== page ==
Helen Warliker, born Helen Gregson in 1924, the daughter of Edward Gregson who built Wyndham in Wyndham Avenue when the family sold Yengo, wrote her reminiscences called A Mount Wilson Childhood in 1960. In her foreword, Mrs Warliker recalled that in the 1920s and 1930s:

Life was not idyllic but I think we were privileged to have been brought
up in this unique environment, not only because of the beauty of its
gardens and seemingly endless expanses of bushland which were our
playground, but because of the diversity of people who formed the
community. Long after my family had become fragmented and I and
other contemporaries had moved away, there was still the feeling of
an extended family and a strong emotional attachment remains to this day. (Warliker, i)

The diversity of the community is a key factor. Mount Wilson is now in the twenty-first century a still more diverse community, certainly larger, but it retains the special character of isolation. In some ways, ironically, it is more isolated, with fewer facilities than in the past. There is no Mrs Olive selling ‘bread of a sort’ as Merewether grumbled in 1878; there is no longer a post office, either at Silva Plana or at Beowang/Withycombe or at 77 The Avenue; no coffee-house can be relied upon to be open for the casual visitor; but public reserves and public toilets are liberally provided throughout the village and the gardens, some of which retain their Victorian aspect, others created between the wars or, like the splendours of Breenhold, in the 1960s, attract people from all over the world. This is an exceptionally special place.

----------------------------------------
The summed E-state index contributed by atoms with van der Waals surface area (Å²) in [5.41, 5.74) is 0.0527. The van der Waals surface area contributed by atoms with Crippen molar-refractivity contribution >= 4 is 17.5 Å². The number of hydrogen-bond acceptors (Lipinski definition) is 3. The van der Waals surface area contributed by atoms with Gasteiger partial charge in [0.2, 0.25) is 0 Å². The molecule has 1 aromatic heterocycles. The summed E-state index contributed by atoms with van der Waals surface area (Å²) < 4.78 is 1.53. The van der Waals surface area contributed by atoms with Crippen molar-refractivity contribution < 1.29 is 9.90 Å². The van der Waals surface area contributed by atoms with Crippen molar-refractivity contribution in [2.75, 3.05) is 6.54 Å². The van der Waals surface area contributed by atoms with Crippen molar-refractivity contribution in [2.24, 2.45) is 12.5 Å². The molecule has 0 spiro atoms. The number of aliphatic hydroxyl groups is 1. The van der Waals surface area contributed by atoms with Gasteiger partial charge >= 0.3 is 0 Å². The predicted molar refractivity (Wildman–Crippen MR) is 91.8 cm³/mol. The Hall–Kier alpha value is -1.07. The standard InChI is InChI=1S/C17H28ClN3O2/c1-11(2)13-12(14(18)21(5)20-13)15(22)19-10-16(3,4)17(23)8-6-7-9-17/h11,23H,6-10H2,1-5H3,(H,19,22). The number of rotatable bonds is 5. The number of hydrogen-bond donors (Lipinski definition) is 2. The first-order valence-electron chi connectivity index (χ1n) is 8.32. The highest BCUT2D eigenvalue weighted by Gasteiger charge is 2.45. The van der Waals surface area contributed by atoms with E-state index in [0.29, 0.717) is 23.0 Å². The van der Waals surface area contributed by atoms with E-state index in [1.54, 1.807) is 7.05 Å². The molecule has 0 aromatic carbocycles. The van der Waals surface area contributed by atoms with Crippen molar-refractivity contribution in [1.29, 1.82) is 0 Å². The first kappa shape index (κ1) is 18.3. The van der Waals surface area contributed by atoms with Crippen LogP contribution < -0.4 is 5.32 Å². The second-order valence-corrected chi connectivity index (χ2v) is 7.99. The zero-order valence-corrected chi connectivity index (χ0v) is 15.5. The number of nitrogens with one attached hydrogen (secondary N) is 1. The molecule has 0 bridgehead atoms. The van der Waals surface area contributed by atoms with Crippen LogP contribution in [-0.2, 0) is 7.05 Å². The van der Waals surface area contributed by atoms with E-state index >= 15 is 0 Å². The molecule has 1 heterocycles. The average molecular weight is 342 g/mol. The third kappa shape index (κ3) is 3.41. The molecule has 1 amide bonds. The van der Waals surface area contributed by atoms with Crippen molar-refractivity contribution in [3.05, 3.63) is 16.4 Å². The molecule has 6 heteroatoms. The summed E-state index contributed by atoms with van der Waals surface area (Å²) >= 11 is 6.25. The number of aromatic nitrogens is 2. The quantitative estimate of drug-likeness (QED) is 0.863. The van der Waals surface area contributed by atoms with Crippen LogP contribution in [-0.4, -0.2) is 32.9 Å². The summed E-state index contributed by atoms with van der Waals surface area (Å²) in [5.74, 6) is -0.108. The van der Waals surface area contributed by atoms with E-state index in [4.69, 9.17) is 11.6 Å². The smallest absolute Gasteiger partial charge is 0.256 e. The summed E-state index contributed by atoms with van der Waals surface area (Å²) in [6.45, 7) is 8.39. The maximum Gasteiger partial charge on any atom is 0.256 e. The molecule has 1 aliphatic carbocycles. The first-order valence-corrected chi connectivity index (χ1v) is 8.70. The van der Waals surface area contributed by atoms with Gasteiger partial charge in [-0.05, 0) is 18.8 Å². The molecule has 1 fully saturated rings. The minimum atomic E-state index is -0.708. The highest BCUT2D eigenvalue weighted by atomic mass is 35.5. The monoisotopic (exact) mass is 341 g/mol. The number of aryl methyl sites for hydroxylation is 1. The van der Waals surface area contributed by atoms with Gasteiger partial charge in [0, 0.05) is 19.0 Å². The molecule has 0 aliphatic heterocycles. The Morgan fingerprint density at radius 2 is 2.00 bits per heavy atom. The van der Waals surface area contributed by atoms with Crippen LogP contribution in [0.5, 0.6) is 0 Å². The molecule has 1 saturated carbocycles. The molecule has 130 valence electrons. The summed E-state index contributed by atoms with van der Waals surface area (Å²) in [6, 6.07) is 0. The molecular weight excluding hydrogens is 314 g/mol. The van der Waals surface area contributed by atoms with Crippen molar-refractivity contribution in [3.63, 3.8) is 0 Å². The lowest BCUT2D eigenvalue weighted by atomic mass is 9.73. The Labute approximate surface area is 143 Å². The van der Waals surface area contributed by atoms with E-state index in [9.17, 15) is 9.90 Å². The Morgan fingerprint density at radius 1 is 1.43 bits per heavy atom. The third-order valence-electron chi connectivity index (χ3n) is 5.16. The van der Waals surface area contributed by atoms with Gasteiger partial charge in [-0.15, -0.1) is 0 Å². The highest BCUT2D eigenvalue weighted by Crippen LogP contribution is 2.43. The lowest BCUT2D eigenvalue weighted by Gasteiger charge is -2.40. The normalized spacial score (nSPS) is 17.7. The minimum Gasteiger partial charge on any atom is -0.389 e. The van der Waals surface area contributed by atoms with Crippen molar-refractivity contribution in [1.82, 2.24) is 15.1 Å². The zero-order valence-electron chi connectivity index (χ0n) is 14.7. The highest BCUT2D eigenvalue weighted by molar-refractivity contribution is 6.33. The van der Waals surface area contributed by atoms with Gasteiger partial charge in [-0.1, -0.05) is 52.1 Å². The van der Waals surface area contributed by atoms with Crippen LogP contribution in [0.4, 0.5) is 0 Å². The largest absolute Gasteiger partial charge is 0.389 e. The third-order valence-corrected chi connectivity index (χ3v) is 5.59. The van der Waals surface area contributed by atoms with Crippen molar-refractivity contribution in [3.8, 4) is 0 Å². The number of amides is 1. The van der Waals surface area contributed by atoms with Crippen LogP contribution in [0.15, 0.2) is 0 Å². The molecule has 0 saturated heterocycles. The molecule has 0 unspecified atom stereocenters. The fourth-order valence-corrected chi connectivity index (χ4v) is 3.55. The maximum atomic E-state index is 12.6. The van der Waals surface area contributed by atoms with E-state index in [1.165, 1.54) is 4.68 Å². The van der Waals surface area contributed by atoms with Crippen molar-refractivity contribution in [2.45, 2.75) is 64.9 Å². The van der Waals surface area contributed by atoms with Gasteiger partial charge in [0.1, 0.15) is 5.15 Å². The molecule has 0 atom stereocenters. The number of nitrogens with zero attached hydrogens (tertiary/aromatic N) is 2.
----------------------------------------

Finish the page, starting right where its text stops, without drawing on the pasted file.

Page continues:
Historic themes

Australian theme (abbrev)New South Wales themeLocal theme
4. Settlement-Building settlements, towns and cities Land tenure-Activities and processes for identifying forms of ownership and occupancy of land and water, both Aboriginal and non-Aboriginal (none)-
8. Culture-Developing cultural institutions and ways of life Leisure-Activities associated with recreation and relaxation (none)-

Assessment of significance

SHR Criteria a)
[Historical significance]
Mount Wilson has high state significance because of its unusual development as an Indian-type hill-station for a handful of wealthy businessmen, lawyers and politicians escaping in summer from the climate of Sydney and Newcastle. It preserves to an extraordinary extent the values which these nineteenth-century owners and their resident staff imposed on the striking environment of the basalt outcrop, with its tree-ferns and rain-forest. The temptation to create exotic gardens in this lush place was indulged enthusiastically, so that the contrast and the tension between the native and the introduced, the natural and the modified, has created over a century a village of exceptional interest.